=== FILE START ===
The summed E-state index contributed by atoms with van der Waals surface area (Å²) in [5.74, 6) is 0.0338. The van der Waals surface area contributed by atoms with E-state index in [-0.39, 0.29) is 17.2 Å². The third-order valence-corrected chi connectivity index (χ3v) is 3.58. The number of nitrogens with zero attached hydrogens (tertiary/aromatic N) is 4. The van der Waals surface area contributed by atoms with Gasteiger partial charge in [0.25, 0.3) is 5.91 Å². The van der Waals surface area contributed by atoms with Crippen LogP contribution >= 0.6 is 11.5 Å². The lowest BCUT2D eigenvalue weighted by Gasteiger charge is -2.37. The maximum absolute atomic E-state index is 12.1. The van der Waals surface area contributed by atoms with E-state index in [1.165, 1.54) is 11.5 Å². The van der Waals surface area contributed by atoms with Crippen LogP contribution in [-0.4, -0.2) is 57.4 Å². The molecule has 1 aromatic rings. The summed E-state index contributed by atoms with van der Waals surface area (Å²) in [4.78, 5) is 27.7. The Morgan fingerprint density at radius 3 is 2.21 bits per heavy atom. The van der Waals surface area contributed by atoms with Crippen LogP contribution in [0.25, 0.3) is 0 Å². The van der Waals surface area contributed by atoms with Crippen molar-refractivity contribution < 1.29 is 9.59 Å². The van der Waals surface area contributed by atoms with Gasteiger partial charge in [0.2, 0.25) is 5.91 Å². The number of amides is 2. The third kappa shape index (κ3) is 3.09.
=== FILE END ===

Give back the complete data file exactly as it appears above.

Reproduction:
The summed E-state index contributed by atoms with van der Waals surface area (Å²) in [5.74, 6) is 0.0338. The van der Waals surface area contributed by atoms with E-state index in [-0.39, 0.29) is 17.2 Å². The third-order valence-corrected chi connectivity index (χ3v) is 3.58. The number of nitrogens with zero attached hydrogens (tertiary/aromatic N) is 4. The van der Waals surface area contributed by atoms with Gasteiger partial charge in [0.25, 0.3) is 5.91 Å². The van der Waals surface area contributed by atoms with Crippen LogP contribution >= 0.6 is 11.5 Å². The lowest BCUT2D eigenvalue weighted by Gasteiger charge is -2.37. The maximum absolute atomic E-state index is 12.1. The van der Waals surface area contributed by atoms with E-state index in [1.165, 1.54) is 11.5 Å². The van der Waals surface area contributed by atoms with Crippen LogP contribution in [-0.4, -0.2) is 57.4 Å². The molecule has 1 aromatic rings. The summed E-state index contributed by atoms with van der Waals surface area (Å²) in [4.78, 5) is 27.7. The Morgan fingerprint density at radius 3 is 2.21 bits per heavy atom. The van der Waals surface area contributed by atoms with Crippen LogP contribution in [0.25, 0.3) is 0 Å². The van der Waals surface area contributed by atoms with Crippen molar-refractivity contribution < 1.29 is 9.59 Å². The van der Waals surface area contributed by atoms with Gasteiger partial charge in [0.2, 0.25) is 5.91 Å². The number of amides is 2. The third kappa shape index (κ3) is 3.09.